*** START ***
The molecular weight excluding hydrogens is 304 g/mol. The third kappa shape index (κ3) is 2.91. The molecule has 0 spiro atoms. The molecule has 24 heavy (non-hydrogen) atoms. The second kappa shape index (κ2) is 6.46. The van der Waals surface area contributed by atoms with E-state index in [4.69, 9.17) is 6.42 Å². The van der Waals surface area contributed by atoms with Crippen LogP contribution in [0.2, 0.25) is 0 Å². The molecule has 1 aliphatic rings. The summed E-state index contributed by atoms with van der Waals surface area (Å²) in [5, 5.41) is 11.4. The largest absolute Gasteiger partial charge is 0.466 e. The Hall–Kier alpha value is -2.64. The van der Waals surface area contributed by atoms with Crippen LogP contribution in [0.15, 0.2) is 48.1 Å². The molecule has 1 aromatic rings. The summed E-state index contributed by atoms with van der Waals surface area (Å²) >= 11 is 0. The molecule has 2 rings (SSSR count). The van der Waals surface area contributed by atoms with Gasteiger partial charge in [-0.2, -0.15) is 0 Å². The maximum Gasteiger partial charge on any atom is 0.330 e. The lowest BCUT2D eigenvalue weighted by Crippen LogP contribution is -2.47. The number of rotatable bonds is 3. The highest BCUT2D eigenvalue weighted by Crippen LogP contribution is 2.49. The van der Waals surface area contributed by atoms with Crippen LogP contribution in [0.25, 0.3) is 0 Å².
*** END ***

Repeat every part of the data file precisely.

The molecular weight excluding hydrogens is 304 g/mol. The third kappa shape index (κ3) is 2.91. The molecule has 0 spiro atoms. The molecule has 24 heavy (non-hydrogen) atoms. The second kappa shape index (κ2) is 6.46. The van der Waals surface area contributed by atoms with E-state index in [4.69, 9.17) is 6.42 Å². The van der Waals surface area contributed by atoms with Crippen LogP contribution in [0.2, 0.25) is 0 Å². The molecule has 1 aliphatic rings. The summed E-state index contributed by atoms with van der Waals surface area (Å²) in [5, 5.41) is 11.4. The largest absolute Gasteiger partial charge is 0.466 e. The Hall–Kier alpha value is -2.64. The van der Waals surface area contributed by atoms with Crippen LogP contribution in [0.15, 0.2) is 48.1 Å². The molecule has 1 aromatic rings. The summed E-state index contributed by atoms with van der Waals surface area (Å²) >= 11 is 0. The molecule has 2 rings (SSSR count). The van der Waals surface area contributed by atoms with Gasteiger partial charge in [-0.2, -0.15) is 0 Å². The maximum Gasteiger partial charge on any atom is 0.330 e. The lowest BCUT2D eigenvalue weighted by Crippen LogP contribution is -2.47. The number of rotatable bonds is 3. The highest BCUT2D eigenvalue weighted by Crippen LogP contribution is 2.49. The van der Waals surface area contributed by atoms with Crippen LogP contribution in [0.25, 0.3) is 0 Å².